So what is the problem and what goes wrong?
“Often, they build the wrong thing.” They build what Bass calls “er” products—“faster, better, cheaper. While those are all good attributes, most people severely underestimate how much better faster or cheaper something has to be for people to change from what they use today to something else. Viability is a low bar—products should not be judged by it.”
Second observation relates to scaling. “Software is way easier to scale than hardware. Building with your team is way harder than having a contract manufacturer halfway around the world. A lot of companies think of this process as an afterthought and I think it's job No. 1. Getting people to scale is really important.”
Third observation/obstacle relates to the people. “The teams best prepared to deal with technical problems are least prepared to deal with people problems. I was CEO of Autodesk for about 15 years, and I went in thinking the most important thing I was going to do was make critically important decisions,” he shares.
And 15 years later, Bass did a complete 180, recognizing the number of important decisions was minimal. What really matters? “You hire really good people and set the culture. Deep tech startups are hard, but incredibly worthwhile. Ironically it's not the technology that is the limiting step. It's getting the product definition right, the product market fit right, getting scaling right and building the right culture and team.”
Later in the event, Max Lobovsky, Formlabs CEO, highlighted some product innovations at Formlabs while speaking to the future of product development.
“We want to expand access to digital fabrication so that anyone can make anything. Historically, 3D printing has been too expensive and too difficult to use. … we want to solve barriers to entry.
He says that focusing on the goals of agility and flexible product development will lead to robustness in the supply chain.
With such goals in place, Lobovsky says, “Not only can we survive shocks to the supply chain but we also get stronger. We actually grew in 2020 and 2021 when our competitors were shrinking and struggling in dealing with shortages. Orient yourself around speed and product development and flexibility and that will bring robustness to your supply chain.”
One of the panel discussions explored challenges impacting innovations. It featured Lobovsky, Shouraboura, and Bass.
“In terms of innovation, the biggest challenge, whether you're a small company or a big company, it usually doesn’t work at all,” Shouraboura confesses. “You end up going from failure to failure to failure. You just need to do it with great enthusiasm. Then it doesn't matter whether you work for a startup or a big company. If you're not afraid to fail, it will work,” she says, in an almost counterintuitive statement.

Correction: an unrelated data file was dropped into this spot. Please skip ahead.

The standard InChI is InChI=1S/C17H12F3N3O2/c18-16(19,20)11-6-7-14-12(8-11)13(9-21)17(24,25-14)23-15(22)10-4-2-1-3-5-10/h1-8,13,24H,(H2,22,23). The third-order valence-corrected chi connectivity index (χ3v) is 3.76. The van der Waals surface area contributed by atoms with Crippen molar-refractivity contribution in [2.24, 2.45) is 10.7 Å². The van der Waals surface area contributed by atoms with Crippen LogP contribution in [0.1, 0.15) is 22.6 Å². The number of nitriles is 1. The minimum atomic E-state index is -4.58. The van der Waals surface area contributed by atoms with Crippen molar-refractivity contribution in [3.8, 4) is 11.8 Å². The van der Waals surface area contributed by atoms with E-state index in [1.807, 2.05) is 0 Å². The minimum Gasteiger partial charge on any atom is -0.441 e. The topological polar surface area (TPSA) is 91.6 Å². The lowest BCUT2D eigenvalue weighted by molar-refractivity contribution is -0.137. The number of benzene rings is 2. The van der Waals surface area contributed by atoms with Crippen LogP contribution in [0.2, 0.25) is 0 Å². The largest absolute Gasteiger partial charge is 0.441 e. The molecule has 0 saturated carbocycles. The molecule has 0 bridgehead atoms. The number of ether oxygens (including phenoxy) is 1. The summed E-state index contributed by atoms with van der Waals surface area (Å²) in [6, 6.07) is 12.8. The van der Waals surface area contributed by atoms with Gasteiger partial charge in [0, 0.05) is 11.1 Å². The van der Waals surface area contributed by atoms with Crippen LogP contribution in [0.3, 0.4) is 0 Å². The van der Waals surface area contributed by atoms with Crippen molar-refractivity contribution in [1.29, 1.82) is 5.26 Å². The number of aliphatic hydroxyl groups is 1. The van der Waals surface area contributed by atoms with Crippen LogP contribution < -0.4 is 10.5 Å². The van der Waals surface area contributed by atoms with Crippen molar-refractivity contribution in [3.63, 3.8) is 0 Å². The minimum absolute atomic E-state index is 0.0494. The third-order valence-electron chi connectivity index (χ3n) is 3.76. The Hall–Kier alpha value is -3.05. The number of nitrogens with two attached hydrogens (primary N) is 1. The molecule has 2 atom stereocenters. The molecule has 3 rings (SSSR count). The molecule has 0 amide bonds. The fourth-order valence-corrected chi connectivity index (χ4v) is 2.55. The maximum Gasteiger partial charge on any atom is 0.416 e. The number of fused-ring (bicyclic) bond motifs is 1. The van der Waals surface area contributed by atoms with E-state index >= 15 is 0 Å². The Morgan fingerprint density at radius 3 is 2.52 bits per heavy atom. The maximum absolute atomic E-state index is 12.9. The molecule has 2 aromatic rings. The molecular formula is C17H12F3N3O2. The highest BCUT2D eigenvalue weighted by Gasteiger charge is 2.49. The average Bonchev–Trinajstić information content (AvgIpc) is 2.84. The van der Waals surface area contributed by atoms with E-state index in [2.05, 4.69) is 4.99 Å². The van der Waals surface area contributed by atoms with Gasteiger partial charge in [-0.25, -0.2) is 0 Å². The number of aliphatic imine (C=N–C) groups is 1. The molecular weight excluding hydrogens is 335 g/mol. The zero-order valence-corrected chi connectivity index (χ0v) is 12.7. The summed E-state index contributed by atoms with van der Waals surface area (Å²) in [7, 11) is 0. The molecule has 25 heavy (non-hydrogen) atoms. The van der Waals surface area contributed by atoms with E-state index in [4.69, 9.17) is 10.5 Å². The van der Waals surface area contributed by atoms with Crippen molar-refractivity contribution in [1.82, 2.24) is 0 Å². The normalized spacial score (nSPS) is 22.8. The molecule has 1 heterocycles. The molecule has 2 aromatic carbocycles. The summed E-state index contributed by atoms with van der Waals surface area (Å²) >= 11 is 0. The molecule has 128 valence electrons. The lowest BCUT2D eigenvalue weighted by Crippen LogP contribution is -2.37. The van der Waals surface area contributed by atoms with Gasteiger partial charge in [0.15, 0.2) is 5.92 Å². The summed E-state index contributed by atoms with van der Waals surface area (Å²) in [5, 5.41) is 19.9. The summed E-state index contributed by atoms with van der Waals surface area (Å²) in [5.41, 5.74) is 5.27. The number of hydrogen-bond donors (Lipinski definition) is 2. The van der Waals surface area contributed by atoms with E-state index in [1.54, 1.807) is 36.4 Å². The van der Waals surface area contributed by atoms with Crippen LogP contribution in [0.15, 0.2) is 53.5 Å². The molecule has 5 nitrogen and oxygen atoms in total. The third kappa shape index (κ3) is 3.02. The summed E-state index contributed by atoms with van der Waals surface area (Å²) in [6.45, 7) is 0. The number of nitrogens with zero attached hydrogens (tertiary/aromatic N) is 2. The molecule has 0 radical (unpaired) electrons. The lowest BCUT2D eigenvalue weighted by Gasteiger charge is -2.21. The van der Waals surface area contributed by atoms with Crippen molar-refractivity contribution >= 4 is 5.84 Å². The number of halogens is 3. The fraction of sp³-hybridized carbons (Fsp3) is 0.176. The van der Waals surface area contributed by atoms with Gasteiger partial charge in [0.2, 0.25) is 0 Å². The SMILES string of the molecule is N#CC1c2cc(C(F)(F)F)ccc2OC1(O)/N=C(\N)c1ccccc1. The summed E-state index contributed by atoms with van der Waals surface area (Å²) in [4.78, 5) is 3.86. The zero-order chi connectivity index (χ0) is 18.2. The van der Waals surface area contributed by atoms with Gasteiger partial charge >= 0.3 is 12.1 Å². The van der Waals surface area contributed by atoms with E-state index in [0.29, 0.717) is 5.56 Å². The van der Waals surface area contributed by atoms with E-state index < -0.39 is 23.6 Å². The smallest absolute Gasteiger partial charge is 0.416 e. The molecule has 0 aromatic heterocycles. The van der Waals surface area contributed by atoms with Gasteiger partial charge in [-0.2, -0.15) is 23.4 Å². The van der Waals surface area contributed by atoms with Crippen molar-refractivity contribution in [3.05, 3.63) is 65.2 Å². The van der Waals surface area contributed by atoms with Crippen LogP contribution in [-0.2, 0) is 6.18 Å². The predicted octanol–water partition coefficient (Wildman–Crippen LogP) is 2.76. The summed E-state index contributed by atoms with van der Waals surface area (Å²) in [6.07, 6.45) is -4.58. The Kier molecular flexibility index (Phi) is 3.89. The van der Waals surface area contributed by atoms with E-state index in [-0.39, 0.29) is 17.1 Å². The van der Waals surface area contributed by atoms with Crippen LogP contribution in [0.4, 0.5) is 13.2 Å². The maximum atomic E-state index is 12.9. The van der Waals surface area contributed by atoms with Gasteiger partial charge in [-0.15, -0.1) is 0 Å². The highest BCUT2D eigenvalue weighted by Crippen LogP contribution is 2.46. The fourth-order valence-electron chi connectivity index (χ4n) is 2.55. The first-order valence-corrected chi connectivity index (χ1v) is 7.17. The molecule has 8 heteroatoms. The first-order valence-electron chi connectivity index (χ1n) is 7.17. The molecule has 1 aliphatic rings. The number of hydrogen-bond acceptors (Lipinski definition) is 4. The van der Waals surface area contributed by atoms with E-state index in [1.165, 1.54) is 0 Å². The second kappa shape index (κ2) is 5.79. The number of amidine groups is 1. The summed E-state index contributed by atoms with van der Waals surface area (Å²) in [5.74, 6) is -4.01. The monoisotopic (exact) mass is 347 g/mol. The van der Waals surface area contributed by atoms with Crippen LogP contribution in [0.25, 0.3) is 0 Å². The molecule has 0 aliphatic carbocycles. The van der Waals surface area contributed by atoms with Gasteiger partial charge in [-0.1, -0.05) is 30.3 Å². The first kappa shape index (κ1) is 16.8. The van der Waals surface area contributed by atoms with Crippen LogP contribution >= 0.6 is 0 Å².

A panel explored the challenges to innovating successfully. From left: Amy Feldman, Formlabs moderator; Carl Bass, Nadia Shouraboura, and Max Lobovsky. Image courtesy of Formlabs.
Bass differentiates innovation according to size of companies. Generally speaking, Bass suggests, “Big companies do a much worse job on innovation than small companies. There are exceptions. But it's not surprising—big companies aren't built to innovate.”
“There's a mindset that comes with smaller startup entrepreneurs and the team. The people in these companies believe the world will be a better place if this thing [product] exists. That's completely different from going inside a big company and saying to a group, ‘You six engineers, I need you to work on this.’ You can get people to do it but it doesn't come with the same level of enthusiasm.”
Bass shared a visual metaphor for innovation: “Small companies are like a small ball-peen hammer—you can tap it, and you can make changes. Flip it in the air, wake up the next day, and you can decide to do something different. But big companies are like a sledgehammer. It takes forever to make it move.
“But the reward in big companies, when you actually do something, it has a gigantic impact in industry. That's the tradeoff—agility with one, impact with the other—and sometimes you are lucky to have both.”
Manufacturing Marketplace Trends
Among the additional highlights during the event was a closing Q&A with Randy Altschuler, moderated by Amy Feldman. Altschuler talked marketplace trends he’s seeing.
“There’s a heightened awareness now about supply chain fragility because of COVID, as well as the impact of the war and geopolitical tensions,” Altschuler says. “There’s a lot of talk about reshoring and moving manufacturing back to the U.S. We're still seeing most companies following traditional trends of offshoring versus domestic. Companies inherently want to have local supply chains. But it's still not happening.”
He says some obvious roadblocks to reshoring include cost. “Unfortunately it's less expensive in many instances to manufacture overseas.”
Between 2019 and now, Altschuler cites how China has become 20% less expensive to manufacture there than in the U.S. “That is obviously one barrier to some companies who are only looking for price,” he says.
“The second issue, in the U.S., we're not investing enough in building more manufacturing capacity. The level of investment in the U.S. today is at the same level that it was in 1993. It's still actually below prepandemic levels,” says Altschuler.
“We have too much of a focus on a 4-year liberal arts education. That's wonderful for some people, but the opportunity in manufacturing is huge. We have this thought that vocational training is somehow not a good job. Nothing could be farther from the truth—these are high-paying jobs and they're technology jobs. We should be encouraging people into vocational training. It's a fabulous opportunity for growth and will spur manufacturing growth here in the U.S.”